Grains and oilseeds will lead a recovery in ag prices when the depressant of the coronavirus outbreak, “hopefully”, fades, Commonwealth Bank of Australia said, while proving less upbeat on cotton and sugar values.
From a supply perspective, “the starting point for crops in 2020 is substantially different from last season”, CBA agri-commodity strategist Tobin Gorey said, seeing tighter dynamics in many markets.
“There is materially less supply slack than this time last year,” he said, citing in particular availability of feed grains.
“Global feed grain supply will start the season with little in reserve.”
While US corn supply alone “does not suggest this… the rest of the world’s available supply is skinnier”.
World coarse grain stocks will end 2019-20 at 326.6m tonnes, according to US Department of Agriculture data, down nearly 21m tonnes year on year, and the lowest in at least five years.
“The same applies to wheat too,” Mr Gorey said
‘More vulnerable to weather shocks’
Thus grains “enter season 2020 more vulnerable to weather shocks than they have been for several years”, Mr Gorey said, seeing similar dynamics, among oilseeds, in vegetable oil markets.
“Oilseed supply is a step more comfortable in meals, at least.”
In fact, considering the major grains and row crops, cotton “looks like the only one with comfortable supply”.
Such dynamics offer “some idea of how markets might behave if, and hopefully when, the world moves past the Covid-19 epidemic”, which has depressed prices of food commodities as well as, if less so, than industrial raw materials.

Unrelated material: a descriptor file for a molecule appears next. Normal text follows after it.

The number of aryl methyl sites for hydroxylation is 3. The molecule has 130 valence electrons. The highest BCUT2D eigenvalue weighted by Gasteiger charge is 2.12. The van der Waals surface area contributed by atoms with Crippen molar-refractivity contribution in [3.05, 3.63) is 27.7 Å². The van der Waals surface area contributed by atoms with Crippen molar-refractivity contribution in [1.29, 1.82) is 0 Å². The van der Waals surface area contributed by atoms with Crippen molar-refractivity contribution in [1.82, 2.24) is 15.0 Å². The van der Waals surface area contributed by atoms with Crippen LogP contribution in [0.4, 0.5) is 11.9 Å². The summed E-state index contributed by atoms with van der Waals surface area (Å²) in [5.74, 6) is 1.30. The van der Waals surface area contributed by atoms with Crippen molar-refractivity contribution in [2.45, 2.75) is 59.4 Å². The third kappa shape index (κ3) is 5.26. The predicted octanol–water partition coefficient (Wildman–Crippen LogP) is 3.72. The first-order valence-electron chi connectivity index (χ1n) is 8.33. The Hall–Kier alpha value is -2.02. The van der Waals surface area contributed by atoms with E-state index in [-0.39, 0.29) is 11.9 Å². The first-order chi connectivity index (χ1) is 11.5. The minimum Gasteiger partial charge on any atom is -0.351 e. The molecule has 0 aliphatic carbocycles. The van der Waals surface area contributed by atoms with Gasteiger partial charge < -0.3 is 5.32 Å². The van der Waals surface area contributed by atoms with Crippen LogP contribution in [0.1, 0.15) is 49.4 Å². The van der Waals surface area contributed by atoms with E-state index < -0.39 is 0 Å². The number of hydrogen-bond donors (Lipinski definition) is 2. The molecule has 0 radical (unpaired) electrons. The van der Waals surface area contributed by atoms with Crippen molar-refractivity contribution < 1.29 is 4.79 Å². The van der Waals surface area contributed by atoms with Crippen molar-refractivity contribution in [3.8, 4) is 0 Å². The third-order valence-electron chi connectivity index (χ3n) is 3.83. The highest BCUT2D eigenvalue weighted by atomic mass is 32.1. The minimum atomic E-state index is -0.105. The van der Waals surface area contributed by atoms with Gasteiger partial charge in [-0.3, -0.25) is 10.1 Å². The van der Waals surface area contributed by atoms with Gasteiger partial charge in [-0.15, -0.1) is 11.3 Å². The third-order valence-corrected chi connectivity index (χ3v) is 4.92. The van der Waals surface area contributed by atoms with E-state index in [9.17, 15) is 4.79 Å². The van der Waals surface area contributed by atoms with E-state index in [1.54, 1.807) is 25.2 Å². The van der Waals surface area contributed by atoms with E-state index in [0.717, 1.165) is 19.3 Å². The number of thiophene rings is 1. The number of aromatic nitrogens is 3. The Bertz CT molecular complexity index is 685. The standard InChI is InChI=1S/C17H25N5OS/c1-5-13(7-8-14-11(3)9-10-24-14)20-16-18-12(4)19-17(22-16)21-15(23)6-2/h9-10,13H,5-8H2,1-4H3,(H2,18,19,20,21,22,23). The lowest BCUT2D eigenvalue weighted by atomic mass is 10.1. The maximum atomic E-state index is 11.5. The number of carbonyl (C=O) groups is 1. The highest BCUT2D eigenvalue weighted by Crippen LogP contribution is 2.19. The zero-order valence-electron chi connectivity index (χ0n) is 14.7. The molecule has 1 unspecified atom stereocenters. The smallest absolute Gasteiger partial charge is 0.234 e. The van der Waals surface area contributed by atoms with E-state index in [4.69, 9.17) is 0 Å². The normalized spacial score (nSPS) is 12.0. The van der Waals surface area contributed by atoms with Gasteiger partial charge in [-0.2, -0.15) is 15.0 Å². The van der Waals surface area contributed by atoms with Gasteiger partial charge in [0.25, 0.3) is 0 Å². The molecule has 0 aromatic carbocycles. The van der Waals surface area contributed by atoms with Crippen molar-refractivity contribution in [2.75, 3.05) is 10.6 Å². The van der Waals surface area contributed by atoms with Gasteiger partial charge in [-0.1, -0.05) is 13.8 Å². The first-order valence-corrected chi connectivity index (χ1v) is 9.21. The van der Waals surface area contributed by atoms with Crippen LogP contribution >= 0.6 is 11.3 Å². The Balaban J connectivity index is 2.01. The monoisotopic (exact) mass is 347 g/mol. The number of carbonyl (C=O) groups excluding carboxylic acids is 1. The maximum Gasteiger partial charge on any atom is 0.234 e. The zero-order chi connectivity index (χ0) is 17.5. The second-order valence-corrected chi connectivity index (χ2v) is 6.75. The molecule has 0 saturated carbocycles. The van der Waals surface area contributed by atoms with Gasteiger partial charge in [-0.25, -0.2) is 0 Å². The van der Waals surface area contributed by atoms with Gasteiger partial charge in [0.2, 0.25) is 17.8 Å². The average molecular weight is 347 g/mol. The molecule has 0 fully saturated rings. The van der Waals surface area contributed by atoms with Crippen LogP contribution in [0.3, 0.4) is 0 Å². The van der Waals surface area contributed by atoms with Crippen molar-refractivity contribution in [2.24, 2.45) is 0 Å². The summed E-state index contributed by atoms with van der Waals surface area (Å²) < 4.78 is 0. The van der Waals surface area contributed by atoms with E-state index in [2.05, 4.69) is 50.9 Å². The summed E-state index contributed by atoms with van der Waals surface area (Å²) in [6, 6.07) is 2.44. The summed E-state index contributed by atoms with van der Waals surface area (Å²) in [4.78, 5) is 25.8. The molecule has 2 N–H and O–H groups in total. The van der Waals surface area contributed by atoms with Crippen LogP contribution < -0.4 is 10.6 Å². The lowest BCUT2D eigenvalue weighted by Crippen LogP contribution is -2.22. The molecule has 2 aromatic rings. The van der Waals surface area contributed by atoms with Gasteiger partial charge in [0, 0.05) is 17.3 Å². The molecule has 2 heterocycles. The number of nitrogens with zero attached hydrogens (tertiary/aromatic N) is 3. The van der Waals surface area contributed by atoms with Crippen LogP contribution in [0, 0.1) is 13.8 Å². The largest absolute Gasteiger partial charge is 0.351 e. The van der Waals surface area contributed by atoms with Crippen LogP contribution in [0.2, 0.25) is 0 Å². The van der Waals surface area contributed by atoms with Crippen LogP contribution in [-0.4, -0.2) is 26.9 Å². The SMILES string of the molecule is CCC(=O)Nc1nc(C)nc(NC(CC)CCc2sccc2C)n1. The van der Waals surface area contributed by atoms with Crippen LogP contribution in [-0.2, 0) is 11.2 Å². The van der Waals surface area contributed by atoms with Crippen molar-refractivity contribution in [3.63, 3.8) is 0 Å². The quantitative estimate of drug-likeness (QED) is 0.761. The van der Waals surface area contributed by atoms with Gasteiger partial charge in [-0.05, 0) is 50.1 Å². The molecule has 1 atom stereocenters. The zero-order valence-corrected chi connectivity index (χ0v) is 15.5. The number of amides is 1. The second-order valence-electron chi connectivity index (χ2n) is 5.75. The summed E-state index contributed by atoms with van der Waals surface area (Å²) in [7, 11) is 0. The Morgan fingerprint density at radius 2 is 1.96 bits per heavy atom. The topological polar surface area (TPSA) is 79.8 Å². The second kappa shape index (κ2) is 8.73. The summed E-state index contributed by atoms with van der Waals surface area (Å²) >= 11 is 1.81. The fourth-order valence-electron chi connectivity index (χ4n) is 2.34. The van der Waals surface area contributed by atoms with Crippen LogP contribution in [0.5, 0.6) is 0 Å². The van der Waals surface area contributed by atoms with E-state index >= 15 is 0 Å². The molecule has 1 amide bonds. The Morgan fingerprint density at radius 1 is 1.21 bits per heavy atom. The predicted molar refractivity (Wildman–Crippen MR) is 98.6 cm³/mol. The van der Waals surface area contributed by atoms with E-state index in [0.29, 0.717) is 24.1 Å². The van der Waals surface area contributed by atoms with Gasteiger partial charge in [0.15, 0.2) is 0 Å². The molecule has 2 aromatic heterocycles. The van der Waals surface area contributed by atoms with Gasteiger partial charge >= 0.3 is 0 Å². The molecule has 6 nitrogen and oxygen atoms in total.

“Grains recover faster, oilseeds and cotton not so much.”
‘Odd troublesome holding’
For wheat, CBA said it was “targeting $5.00-6.00 a bushel” for Chicago soft red winter wheat futures by the end of 2019-20, which finishes in May in the US.
That compares with the $5.15 ¾ a bushel at which the May lot was trading at on Friday.
While world wheat stocks are “notionally still high”, more than half of these inventories “are off-market in China”, Mr Gorey said.
“Ex-China inventories are, broadly, neutral, with the odd troublesome holding, like remaining excess inventory” in the US, where he pegged hard red winter wheat stocks as “about 6m tonnes too much”.
For Chicago corn, CBA said that investors should expect prices of $4-4.50 per bushel “some time in 2020”, well above expectations that investors are factoring in.
The futures curve does not see prices topping $4.00 a bushel until summer 2011, and reaching $4.14 ½ a bushel in July 2023.
“The bias in the risks is for higher prices because of thin comfort in global coarse grain inventories.”
For soybeans, CBA forecast that prices “might near $10 a bushel”, assuming that China indeed buys US supplies, as anticipated after January’s phase one trade deal between the two countries.
While US soybean supplies remained “hefty” for now, “China will need to buy some of that inventory at some point”, with its hog herd being rebuilt after the African swine fever crisis.
‘Doubt there is a lot of upside’
Prospects for cotton prices, however, were less bullish, given “stagnant” consumption, which was underpinning expectations for “comfortable” supplies.
“Cotton can lose some acres in 2020 without creating much upward pressure on prices,” Mr Gorey said, although citing Chinese buying of US supplies as “likely to be a source of surprise for the market from time to time”.
For New York raw sugar, Mr Gorey said that prices were “likely to spend much of their time around 14 cents a pound” a level which, while above the spot value of 13.09 cents a pound on Friday, was traded in New York as recently as a week ago.
“Even without the Covid-19 epidemic we still doubt there is a lot of upside because extra sugar is still easy to find [and] capacity still likely exceeds demand”.
The extent of stocks would cushion the market from production deficits expected this season and in 2020-21 too.